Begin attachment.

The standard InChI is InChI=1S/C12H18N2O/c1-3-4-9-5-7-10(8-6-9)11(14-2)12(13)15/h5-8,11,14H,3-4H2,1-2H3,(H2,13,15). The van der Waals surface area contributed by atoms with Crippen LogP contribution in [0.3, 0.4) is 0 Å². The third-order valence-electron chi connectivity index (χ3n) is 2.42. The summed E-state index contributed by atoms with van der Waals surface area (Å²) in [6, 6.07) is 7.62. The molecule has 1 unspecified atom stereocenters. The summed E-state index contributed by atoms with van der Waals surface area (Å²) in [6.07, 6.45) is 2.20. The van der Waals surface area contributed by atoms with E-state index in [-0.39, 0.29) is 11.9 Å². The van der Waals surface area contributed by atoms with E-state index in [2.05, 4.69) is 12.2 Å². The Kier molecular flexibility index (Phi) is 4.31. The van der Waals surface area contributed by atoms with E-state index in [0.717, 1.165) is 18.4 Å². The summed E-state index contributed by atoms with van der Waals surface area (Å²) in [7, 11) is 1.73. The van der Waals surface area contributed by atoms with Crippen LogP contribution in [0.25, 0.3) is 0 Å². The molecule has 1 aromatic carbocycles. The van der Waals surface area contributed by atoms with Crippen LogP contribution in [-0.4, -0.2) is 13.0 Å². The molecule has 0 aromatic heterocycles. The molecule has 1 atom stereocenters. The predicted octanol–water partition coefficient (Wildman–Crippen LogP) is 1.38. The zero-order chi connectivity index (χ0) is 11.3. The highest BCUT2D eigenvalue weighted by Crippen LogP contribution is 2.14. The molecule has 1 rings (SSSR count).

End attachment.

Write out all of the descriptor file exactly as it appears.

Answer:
The standard InChI is InChI=1S/C12H18N2O/c1-3-4-9-5-7-10(8-6-9)11(14-2)12(13)15/h5-8,11,14H,3-4H2,1-2H3,(H2,13,15). The van der Waals surface area contributed by atoms with Crippen LogP contribution in [0.3, 0.4) is 0 Å². The third-order valence-electron chi connectivity index (χ3n) is 2.42. The summed E-state index contributed by atoms with van der Waals surface area (Å²) in [6, 6.07) is 7.62. The molecule has 1 unspecified atom stereocenters. The summed E-state index contributed by atoms with van der Waals surface area (Å²) in [6.07, 6.45) is 2.20. The van der Waals surface area contributed by atoms with E-state index in [-0.39, 0.29) is 11.9 Å². The van der Waals surface area contributed by atoms with E-state index in [2.05, 4.69) is 12.2 Å². The Kier molecular flexibility index (Phi) is 4.31. The van der Waals surface area contributed by atoms with E-state index in [0.717, 1.165) is 18.4 Å². The summed E-state index contributed by atoms with van der Waals surface area (Å²) in [7, 11) is 1.73. The van der Waals surface area contributed by atoms with Crippen LogP contribution in [0.25, 0.3) is 0 Å². The molecule has 1 aromatic carbocycles. The van der Waals surface area contributed by atoms with Crippen LogP contribution in [-0.4, -0.2) is 13.0 Å². The molecule has 0 aromatic heterocycles. The molecule has 1 atom stereocenters. The predicted octanol–water partition coefficient (Wildman–Crippen LogP) is 1.38. The zero-order chi connectivity index (χ0) is 11.3. The highest BCUT2D eigenvalue weighted by Crippen LogP contribution is 2.14. The molecule has 1 rings (SSSR count).